Easy and tasty – here is one way to turn a simple can of tuna into a satisfying summer meal. Avoid the scourge and money pit of purchasing fast food.
Food Building Blocks
This tuna dip is especially handy after a long day when it is too easy to make poor food choices. Protein, carbohydrates, and some healthy fats – all the building blocks your body needs for health. Also some fiber to keep your intestines working well. And they keep telling us to try to eat fish once a week for the fish oils.
You Will Need
can of tuna
soft cheese = queso fresco, farmer cheese, or cottage cheese
condiments = mayonnaise and lemon juice
dippers = celery sticks, carrot sticks, or lettuce to wrap with. A spoon also dips this up well, but then you are not getting fiber roughage.
herbs blend = fish is especially good with Cajun Blend. The Cajun Blend I use is in our “Ten Easy Herb & Spice Blends” – it’s a free PDF when you sign up for our newsletter (see below). You can use another kind of salt-free blend – avoid salt here because queso fresco is already salty.
Tuna Crunch Dip
3 /4 cup queso fresco
2 tablespoons mayonnaise
1 tablespoon lemon juice
2 – 3 teaspoons Cajun Seasoning*
1 can tuna, drained and flaked (reserve the juice)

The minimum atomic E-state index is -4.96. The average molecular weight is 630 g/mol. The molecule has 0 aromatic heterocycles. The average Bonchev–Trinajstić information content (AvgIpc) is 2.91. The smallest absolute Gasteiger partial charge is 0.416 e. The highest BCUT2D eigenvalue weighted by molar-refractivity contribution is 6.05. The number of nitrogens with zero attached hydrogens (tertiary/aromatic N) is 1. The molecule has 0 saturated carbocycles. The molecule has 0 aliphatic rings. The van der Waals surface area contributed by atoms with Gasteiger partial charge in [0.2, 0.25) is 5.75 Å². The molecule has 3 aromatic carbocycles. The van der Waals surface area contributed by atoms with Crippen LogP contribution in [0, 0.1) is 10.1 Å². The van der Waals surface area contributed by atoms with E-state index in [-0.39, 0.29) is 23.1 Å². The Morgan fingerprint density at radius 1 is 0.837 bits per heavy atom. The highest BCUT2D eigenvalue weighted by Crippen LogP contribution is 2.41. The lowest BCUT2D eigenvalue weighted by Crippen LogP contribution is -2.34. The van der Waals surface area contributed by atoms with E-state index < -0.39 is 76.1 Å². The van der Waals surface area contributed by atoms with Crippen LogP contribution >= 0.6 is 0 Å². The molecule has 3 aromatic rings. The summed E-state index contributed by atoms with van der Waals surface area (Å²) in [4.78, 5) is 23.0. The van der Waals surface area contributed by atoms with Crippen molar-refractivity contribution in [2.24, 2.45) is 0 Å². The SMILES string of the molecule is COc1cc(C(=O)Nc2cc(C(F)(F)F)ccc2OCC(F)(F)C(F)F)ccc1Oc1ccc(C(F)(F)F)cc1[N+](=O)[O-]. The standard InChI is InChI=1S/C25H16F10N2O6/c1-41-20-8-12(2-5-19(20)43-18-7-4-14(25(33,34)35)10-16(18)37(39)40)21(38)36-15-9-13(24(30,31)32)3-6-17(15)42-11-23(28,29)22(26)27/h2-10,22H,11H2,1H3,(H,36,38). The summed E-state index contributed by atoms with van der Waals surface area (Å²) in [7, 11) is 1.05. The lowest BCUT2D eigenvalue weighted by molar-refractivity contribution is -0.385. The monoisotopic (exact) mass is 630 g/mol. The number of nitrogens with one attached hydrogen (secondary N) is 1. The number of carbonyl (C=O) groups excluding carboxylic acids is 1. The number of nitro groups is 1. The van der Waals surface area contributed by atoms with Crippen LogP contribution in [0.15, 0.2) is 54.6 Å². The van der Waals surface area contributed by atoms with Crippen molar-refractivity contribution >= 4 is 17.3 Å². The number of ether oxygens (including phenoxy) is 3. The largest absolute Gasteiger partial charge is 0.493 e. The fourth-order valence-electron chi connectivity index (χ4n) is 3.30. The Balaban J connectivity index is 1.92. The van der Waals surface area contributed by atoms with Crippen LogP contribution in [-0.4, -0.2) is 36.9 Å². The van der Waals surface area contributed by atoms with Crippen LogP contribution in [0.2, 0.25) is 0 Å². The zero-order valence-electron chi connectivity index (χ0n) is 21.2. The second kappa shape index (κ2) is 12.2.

optional – onion family – 1 teaspoon or so of chopped green onion, garlic chives, or fine slices of I’itoi onion bulb
Combine queso, mayo, lemon juice, and herb blend in a mixing bowl, and fork it all together. You may need to add a little more mayo to get it to a creamy consistency. If you are watching calories, you can use some of the tuna water. Once the cheese blend is creamy, add the flakes tuna and optional onion family.
Serve with carrot sticks or celery sticks to dip it up, or spoon it into romaine lettuce leaves.
Serves 1 or 2 as a whole meal.
We double the batch and its a good dinner for two, occasionally with leftovers for lunch the next day.
In general – or if you use cottage cheese – this whips up fast in a food processor. But it’s by hand if you live off grid and the sun is down.
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What do you think?!
Please leave your comments and ideas in the comment section below.
More cooking and using Southwestern products in Father Kino’s Herbs: Growing and Using Them Today (Tierra del Sol Institute Press). This link is to Amazon and if you buy the book there the Horticulture Therapy non-profit Tierra del Sol Institute will get a few pennies at no additional cost to you.
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